It was the Winter Solstice, I was home on winter break during my sophomore year in college. I was still learning to create a life that was different than the one my family and schools had dictated. I had become more open about who I was, created a life that had nothing to do with my childhood home.
I went for a walk alone in the neighborhood where I grew up. A few blocks from our home, there was a cemetery called Valhalla. It was a modest affair, in spite of the rather grand associations of the name. It is the kind of cemetery where most of the headstones are flat to the ground so they can just mow right over them. There was a section in the back that was undeveloped and unused. It was an empty field with a chain link fence on 2 sides and a line of trees separating it from the main part of the cemetery. The ground was rutted and uneven, the grass was scrubby and there were a few scattered trees and shrubs. Since it was December, it was all brown and leafless.
As I walked into the field and farther from the streetlights, I began to feel a presence in the trees. There was a woman – an older woman in a dark, hooded cloak. She didn’t speak, but I understood that she was communicating with me. She was letting me know that she was there. That she would always be there. Always watching. Always knowing. Always waiting.
I did not know her name. I did not know what she was there to show me. She was a presence in the dark, just beyond my reach. She felt like a strange dark comfort, a point of knowledge of something hidden, a fascinating mystery. With the Pagan readings I had done at the time, I thought of her as The Crone – one of the faces of the three-fold Goddess archetype. But in retrospect, and to my current way of thinking, she seemed more real, more concrete than an archetype. She was a Goddess, but one I wasn’t ready to know.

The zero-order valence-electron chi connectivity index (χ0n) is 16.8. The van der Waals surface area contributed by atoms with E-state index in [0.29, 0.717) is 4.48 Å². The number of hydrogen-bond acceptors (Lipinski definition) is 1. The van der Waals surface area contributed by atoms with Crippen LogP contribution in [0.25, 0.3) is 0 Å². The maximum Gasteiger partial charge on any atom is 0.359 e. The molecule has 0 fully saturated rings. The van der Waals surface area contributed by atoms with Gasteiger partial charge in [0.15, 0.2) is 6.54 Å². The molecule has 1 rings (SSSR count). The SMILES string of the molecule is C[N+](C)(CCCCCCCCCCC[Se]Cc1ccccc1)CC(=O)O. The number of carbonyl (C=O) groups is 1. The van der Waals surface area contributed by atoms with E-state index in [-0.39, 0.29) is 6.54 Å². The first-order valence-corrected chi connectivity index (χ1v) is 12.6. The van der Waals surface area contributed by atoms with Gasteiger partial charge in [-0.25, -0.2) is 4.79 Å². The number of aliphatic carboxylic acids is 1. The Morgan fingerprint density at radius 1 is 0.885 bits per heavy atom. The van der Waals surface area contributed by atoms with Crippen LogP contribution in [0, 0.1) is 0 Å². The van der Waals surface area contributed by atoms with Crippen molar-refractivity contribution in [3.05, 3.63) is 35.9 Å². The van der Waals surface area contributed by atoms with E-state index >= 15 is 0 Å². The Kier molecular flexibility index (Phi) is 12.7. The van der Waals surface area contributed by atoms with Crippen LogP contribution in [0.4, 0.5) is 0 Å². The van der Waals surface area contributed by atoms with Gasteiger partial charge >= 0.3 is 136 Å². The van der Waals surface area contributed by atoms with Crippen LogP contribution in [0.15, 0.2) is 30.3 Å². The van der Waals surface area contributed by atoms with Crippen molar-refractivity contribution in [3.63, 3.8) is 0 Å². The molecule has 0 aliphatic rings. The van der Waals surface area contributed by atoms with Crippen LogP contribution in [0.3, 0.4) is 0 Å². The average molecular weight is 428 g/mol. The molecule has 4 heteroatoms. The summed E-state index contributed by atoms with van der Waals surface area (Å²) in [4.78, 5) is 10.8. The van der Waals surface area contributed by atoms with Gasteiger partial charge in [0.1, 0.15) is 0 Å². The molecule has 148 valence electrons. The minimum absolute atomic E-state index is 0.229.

For my first year and a half in college, things had gone pretty well. I had come out as gay and felt the support of my college community. I had kept up well in classes, and I was fascinated by the study of eco-feminist philosophy under my first-year advisor Karen J. Warren. I had a number of great friends there.
But I was cracking, and I knew it. I had a desperate restlessness. I had begged my parents to help me take a semester to move to the UK and work. I had found a program where I could get a short-term work visa. I just needed them spend some of the money that they would have spent on my college expenses to get a plane ticket and some initial living expenses. They were against it entirely, and in retrospect, I can understand why. But they didn’t know that I was cracking. Something was going wrong in my head, and I wanted to try something radical to try to shake it off. In retrospect, traveling to a different country and being in unfamiliar surroundings probably wouldn’t have helped, but I wanted to try something, anything to shake it up.
What was coming was that I was about to have the first of several deep depressive episodes that I experienced during my college years. It was the kind of depression that caused me to sleep 20 hours a day for a month, lose touch with friends, and fall disastrously behind in my classes. I had no idea at the time, of course. I had never experienced anything like that before that time. I still have no idea why it happened then, and several more times over the next few years. I have a couple theories, but they are really only guesses.